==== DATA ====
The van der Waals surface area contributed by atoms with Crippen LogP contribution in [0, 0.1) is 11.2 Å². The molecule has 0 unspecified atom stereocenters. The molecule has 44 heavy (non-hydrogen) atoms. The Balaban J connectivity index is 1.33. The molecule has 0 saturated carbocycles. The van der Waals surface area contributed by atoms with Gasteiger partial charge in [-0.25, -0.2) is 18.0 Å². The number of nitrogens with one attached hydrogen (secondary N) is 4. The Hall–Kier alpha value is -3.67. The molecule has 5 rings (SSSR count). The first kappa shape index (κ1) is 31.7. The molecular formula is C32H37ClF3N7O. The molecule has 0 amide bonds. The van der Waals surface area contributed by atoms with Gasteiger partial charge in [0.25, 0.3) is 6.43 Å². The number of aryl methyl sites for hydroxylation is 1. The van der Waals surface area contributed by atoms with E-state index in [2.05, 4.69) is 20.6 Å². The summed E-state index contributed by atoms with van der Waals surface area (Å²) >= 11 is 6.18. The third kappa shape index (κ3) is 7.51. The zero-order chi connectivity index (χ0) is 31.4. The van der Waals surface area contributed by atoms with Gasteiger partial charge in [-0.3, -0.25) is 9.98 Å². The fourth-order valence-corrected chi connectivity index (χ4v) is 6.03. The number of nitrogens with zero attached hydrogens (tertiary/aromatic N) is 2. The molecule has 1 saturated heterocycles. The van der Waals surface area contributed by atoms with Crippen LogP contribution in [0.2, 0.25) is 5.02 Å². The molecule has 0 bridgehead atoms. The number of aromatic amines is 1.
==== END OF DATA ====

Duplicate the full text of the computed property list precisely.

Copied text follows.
The van der Waals surface area contributed by atoms with Crippen LogP contribution in [0, 0.1) is 11.2 Å². The molecule has 0 unspecified atom stereocenters. The molecule has 44 heavy (non-hydrogen) atoms. The Balaban J connectivity index is 1.33. The molecule has 0 saturated carbocycles. The van der Waals surface area contributed by atoms with Gasteiger partial charge in [-0.25, -0.2) is 18.0 Å². The number of nitrogens with one attached hydrogen (secondary N) is 4. The Hall–Kier alpha value is -3.67. The molecule has 5 rings (SSSR count). The first kappa shape index (κ1) is 31.7. The molecular formula is C32H37ClF3N7O. The molecule has 0 amide bonds. The van der Waals surface area contributed by atoms with Gasteiger partial charge in [0.25, 0.3) is 6.43 Å². The number of aryl methyl sites for hydroxylation is 1. The van der Waals surface area contributed by atoms with E-state index in [2.05, 4.69) is 20.6 Å². The summed E-state index contributed by atoms with van der Waals surface area (Å²) >= 11 is 6.18. The third kappa shape index (κ3) is 7.51. The zero-order chi connectivity index (χ0) is 31.4. The van der Waals surface area contributed by atoms with Gasteiger partial charge in [-0.3, -0.25) is 9.98 Å². The fourth-order valence-corrected chi connectivity index (χ4v) is 6.03. The number of nitrogens with zero attached hydrogens (tertiary/aromatic N) is 2. The molecule has 1 saturated heterocycles. The van der Waals surface area contributed by atoms with Crippen LogP contribution in [0.2, 0.25) is 5.02 Å². The molecule has 0 bridgehead atoms. The number of aromatic amines is 1.